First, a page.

The Lebanese Ya Libnan news agency has called on the intervention of the Arab League to support the Ahwazi Arabs and "chastise" Syria for detaining and deporting Ahwazis to Iran.
Eight Ahwazis, mostly refugees and asylum seekers but also including a Dutch national, have been detained by the Syrian authorities over the past week. One is known to have been deported to Iran and his life is in grave danger.
Criticism by Ya Liban comes amid growing awareness in the Arab world of the injustices faced by the Ahwazi Arabs under Iranian rule. The news service was founded to support democracy and independence for Lebanon following the assassination of former prime minister Rafik Hariri, which UN investigators believe had Syrian backing. It was supportive of the "Cedar Revolution" which forced Syrian troops to leave Lebanon after 30 years of military occupation.
Ya Libnan criticised the problem of illiteracy among Arabs, who are denied the right to learn their own language. In the article, the writer gave a personal account of a visit to Ahwaz: "I met by accident one prominent Arab Ahwazi and found out later that he is a poet. Unfortunately I discovered later that none of his poetry was ever documented, because he could not write or read Arabic. He was so happy when I was able to write down one of his poems as he recited it. The poem was about Gamal Abd el Nasser and only a true Arab could have ever written such an emotional poem about an Arab leader."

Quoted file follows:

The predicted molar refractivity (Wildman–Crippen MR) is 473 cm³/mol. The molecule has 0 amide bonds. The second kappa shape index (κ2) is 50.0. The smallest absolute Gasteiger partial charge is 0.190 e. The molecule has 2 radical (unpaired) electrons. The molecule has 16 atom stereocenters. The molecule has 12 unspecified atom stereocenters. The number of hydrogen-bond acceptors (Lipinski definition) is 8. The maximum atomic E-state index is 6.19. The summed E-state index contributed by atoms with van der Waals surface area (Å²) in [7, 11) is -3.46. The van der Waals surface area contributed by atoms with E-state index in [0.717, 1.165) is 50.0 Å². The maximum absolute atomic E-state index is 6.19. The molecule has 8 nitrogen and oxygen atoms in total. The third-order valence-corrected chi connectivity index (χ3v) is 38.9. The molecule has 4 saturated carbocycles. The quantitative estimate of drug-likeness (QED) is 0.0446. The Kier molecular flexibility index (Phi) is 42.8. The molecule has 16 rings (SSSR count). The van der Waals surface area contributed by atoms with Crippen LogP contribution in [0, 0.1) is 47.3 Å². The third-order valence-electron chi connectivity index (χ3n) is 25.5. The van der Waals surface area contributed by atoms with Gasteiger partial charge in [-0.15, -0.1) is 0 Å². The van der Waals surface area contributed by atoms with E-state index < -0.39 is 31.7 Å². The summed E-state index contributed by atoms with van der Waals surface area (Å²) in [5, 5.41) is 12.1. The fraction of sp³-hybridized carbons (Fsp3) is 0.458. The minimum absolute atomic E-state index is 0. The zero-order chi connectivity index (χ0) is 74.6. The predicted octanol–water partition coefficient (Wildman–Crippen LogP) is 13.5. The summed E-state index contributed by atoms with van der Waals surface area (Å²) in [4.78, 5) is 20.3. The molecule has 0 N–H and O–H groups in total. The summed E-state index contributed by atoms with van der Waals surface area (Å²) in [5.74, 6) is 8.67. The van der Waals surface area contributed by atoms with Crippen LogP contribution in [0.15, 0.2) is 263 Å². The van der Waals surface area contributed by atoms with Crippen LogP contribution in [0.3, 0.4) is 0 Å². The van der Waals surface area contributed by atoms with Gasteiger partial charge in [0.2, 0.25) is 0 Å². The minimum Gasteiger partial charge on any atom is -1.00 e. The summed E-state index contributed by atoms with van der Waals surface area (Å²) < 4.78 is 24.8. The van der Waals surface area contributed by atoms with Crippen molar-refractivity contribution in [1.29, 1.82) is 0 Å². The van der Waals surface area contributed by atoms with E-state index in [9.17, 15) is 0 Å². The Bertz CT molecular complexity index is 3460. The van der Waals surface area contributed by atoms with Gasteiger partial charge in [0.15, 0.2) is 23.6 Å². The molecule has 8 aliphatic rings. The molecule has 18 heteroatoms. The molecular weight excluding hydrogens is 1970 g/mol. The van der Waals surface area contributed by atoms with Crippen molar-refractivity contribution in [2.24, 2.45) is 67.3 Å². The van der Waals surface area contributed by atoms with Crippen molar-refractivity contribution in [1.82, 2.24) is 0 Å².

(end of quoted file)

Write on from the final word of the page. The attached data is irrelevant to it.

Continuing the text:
The writer Ali Hussein added: "It is about time for the Arab League to step in and support the Arabs of Iran. Arab League Secretary General should immediately call for a summit to. The question is: Will he?"
Nasser Bani Assad, spokesman for the British Ahwazi Friendship Society (BAFS), said: "Many democrats and progressives across the Arab world are beginning to recognise the abuses suffered by the Ahwazis and are supporting their struggle for human rights, self-determination and freedom. Lebanese, Egyptians, Syrians and Iraqis are among the various nationalities who have expressed their support for the Ahwazis in recent weeks.
"The Cedar Revolution in Lebanon has inspired many Ahwazis to take up non-violent resistance against state terrorism and occupation. It shows that people power can work."
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